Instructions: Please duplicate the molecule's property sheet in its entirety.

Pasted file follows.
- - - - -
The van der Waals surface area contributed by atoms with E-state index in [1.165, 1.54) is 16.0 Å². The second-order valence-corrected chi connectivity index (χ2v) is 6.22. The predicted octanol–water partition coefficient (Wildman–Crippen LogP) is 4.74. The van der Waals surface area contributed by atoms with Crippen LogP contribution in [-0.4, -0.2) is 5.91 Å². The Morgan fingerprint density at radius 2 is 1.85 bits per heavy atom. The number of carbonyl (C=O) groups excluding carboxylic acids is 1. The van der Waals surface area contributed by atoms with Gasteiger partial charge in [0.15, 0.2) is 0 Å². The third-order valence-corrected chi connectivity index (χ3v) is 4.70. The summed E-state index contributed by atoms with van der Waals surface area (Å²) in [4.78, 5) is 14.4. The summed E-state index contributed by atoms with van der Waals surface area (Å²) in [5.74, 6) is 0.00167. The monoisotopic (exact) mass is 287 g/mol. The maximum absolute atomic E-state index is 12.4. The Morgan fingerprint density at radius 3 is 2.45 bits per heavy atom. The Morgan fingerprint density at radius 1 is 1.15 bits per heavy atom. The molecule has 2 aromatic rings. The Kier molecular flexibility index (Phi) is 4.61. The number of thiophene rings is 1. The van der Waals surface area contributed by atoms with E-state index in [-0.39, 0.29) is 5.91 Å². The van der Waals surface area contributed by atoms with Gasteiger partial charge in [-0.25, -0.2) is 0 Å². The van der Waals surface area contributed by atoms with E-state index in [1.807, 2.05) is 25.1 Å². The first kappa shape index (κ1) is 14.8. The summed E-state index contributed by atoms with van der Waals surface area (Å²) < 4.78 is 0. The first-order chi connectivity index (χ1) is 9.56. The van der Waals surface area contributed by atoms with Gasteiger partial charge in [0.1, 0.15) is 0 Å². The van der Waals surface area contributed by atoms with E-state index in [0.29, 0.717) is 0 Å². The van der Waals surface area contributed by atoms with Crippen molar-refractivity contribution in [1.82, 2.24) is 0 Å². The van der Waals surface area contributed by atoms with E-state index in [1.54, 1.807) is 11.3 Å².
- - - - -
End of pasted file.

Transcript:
The van der Waals surface area contributed by atoms with E-state index in [1.165, 1.54) is 16.0 Å². The second-order valence-corrected chi connectivity index (χ2v) is 6.22. The predicted octanol–water partition coefficient (Wildman–Crippen LogP) is 4.74. The van der Waals surface area contributed by atoms with Crippen LogP contribution in [-0.4, -0.2) is 5.91 Å². The Morgan fingerprint density at radius 2 is 1.85 bits per heavy atom. The number of carbonyl (C=O) groups excluding carboxylic acids is 1. The van der Waals surface area contributed by atoms with Gasteiger partial charge in [0.15, 0.2) is 0 Å². The third-order valence-corrected chi connectivity index (χ3v) is 4.70. The summed E-state index contributed by atoms with van der Waals surface area (Å²) in [4.78, 5) is 14.4. The summed E-state index contributed by atoms with van der Waals surface area (Å²) in [5.74, 6) is 0.00167. The monoisotopic (exact) mass is 287 g/mol. The maximum absolute atomic E-state index is 12.4. The Morgan fingerprint density at radius 3 is 2.45 bits per heavy atom. The Morgan fingerprint density at radius 1 is 1.15 bits per heavy atom. The molecule has 2 aromatic rings. The Kier molecular flexibility index (Phi) is 4.61. The number of thiophene rings is 1. The van der Waals surface area contributed by atoms with E-state index in [-0.39, 0.29) is 5.91 Å². The van der Waals surface area contributed by atoms with Gasteiger partial charge in [-0.25, -0.2) is 0 Å². The van der Waals surface area contributed by atoms with E-state index in [1.807, 2.05) is 25.1 Å². The first kappa shape index (κ1) is 14.8. The summed E-state index contributed by atoms with van der Waals surface area (Å²) < 4.78 is 0. The first-order chi connectivity index (χ1) is 9.56. The van der Waals surface area contributed by atoms with Gasteiger partial charge in [0.1, 0.15) is 0 Å². The van der Waals surface area contributed by atoms with E-state index in [0.29, 0.717) is 0 Å². The van der Waals surface area contributed by atoms with Crippen molar-refractivity contribution in [1.82, 2.24) is 0 Å². The van der Waals surface area contributed by atoms with E-state index in [1.54, 1.807) is 11.3 Å².